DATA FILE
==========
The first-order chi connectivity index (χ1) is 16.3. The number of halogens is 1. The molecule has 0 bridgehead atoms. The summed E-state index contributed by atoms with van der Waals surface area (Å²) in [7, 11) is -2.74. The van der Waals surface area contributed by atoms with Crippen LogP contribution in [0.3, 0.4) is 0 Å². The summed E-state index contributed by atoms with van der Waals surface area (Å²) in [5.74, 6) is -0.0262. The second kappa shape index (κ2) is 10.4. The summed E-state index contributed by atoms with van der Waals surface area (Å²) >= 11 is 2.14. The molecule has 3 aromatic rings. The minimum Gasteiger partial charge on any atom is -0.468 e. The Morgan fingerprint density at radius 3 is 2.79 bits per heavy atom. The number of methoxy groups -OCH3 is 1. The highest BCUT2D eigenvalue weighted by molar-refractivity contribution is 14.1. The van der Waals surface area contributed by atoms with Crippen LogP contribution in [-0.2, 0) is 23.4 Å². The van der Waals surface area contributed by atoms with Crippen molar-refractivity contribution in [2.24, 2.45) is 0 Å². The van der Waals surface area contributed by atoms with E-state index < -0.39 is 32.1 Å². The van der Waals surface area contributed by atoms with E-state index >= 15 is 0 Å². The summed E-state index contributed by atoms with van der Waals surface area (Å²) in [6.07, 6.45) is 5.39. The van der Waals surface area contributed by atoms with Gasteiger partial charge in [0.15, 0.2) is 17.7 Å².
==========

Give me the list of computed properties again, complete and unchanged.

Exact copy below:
The first-order chi connectivity index (χ1) is 16.3. The number of halogens is 1. The molecule has 0 bridgehead atoms. The summed E-state index contributed by atoms with van der Waals surface area (Å²) in [7, 11) is -2.74. The van der Waals surface area contributed by atoms with Crippen LogP contribution in [0.3, 0.4) is 0 Å². The summed E-state index contributed by atoms with van der Waals surface area (Å²) in [5.74, 6) is -0.0262. The second kappa shape index (κ2) is 10.4. The summed E-state index contributed by atoms with van der Waals surface area (Å²) >= 11 is 2.14. The molecule has 3 aromatic rings. The minimum Gasteiger partial charge on any atom is -0.468 e. The Morgan fingerprint density at radius 3 is 2.79 bits per heavy atom. The number of methoxy groups -OCH3 is 1. The highest BCUT2D eigenvalue weighted by molar-refractivity contribution is 14.1. The van der Waals surface area contributed by atoms with Crippen LogP contribution in [-0.2, 0) is 23.4 Å². The van der Waals surface area contributed by atoms with Crippen molar-refractivity contribution in [2.24, 2.45) is 0 Å². The van der Waals surface area contributed by atoms with E-state index < -0.39 is 32.1 Å². The van der Waals surface area contributed by atoms with E-state index >= 15 is 0 Å². The summed E-state index contributed by atoms with van der Waals surface area (Å²) in [6.07, 6.45) is 5.39. The van der Waals surface area contributed by atoms with Gasteiger partial charge in [0.15, 0.2) is 17.7 Å².